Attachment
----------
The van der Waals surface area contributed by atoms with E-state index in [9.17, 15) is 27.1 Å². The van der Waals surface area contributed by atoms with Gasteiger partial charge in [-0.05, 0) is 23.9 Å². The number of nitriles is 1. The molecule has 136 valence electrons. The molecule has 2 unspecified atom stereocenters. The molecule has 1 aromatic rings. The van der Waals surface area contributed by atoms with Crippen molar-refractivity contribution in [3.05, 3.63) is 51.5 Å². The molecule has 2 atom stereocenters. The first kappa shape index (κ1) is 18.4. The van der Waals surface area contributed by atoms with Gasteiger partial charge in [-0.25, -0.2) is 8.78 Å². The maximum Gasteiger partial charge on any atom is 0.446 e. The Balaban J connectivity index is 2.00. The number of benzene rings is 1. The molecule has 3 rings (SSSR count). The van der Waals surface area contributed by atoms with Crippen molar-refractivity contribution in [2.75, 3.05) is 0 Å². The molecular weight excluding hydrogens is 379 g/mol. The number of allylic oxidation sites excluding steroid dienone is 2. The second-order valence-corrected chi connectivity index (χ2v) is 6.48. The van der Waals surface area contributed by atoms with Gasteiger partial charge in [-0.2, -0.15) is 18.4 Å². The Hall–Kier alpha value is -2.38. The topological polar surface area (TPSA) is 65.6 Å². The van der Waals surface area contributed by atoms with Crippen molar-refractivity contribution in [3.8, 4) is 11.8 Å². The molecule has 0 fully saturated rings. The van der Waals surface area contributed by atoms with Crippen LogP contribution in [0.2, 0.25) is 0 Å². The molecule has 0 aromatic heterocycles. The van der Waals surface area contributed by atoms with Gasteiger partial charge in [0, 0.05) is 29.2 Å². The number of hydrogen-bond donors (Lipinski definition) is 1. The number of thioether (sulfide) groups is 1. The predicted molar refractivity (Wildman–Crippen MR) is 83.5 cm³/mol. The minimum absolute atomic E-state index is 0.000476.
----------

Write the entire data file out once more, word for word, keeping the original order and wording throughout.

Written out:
The van der Waals surface area contributed by atoms with E-state index in [9.17, 15) is 27.1 Å². The van der Waals surface area contributed by atoms with Gasteiger partial charge in [-0.05, 0) is 23.9 Å². The number of nitriles is 1. The molecule has 136 valence electrons. The molecule has 2 unspecified atom stereocenters. The molecule has 1 aromatic rings. The van der Waals surface area contributed by atoms with Crippen molar-refractivity contribution in [3.05, 3.63) is 51.5 Å². The molecule has 2 atom stereocenters. The first kappa shape index (κ1) is 18.4. The van der Waals surface area contributed by atoms with Gasteiger partial charge in [-0.25, -0.2) is 8.78 Å². The maximum Gasteiger partial charge on any atom is 0.446 e. The Balaban J connectivity index is 2.00. The number of benzene rings is 1. The molecule has 3 rings (SSSR count). The van der Waals surface area contributed by atoms with Crippen molar-refractivity contribution in [2.75, 3.05) is 0 Å². The molecular weight excluding hydrogens is 379 g/mol. The number of allylic oxidation sites excluding steroid dienone is 2. The second-order valence-corrected chi connectivity index (χ2v) is 6.48. The van der Waals surface area contributed by atoms with Gasteiger partial charge in [-0.2, -0.15) is 18.4 Å². The Hall–Kier alpha value is -2.38. The topological polar surface area (TPSA) is 65.6 Å². The van der Waals surface area contributed by atoms with Crippen molar-refractivity contribution in [3.8, 4) is 11.8 Å². The molecule has 0 fully saturated rings. The van der Waals surface area contributed by atoms with Crippen LogP contribution in [0.2, 0.25) is 0 Å². The molecule has 0 aromatic heterocycles. The van der Waals surface area contributed by atoms with Gasteiger partial charge in [0, 0.05) is 29.2 Å². The number of hydrogen-bond donors (Lipinski definition) is 1. The number of thioether (sulfide) groups is 1. The predicted molar refractivity (Wildman–Crippen MR) is 83.5 cm³/mol. The minimum absolute atomic E-state index is 0.000476.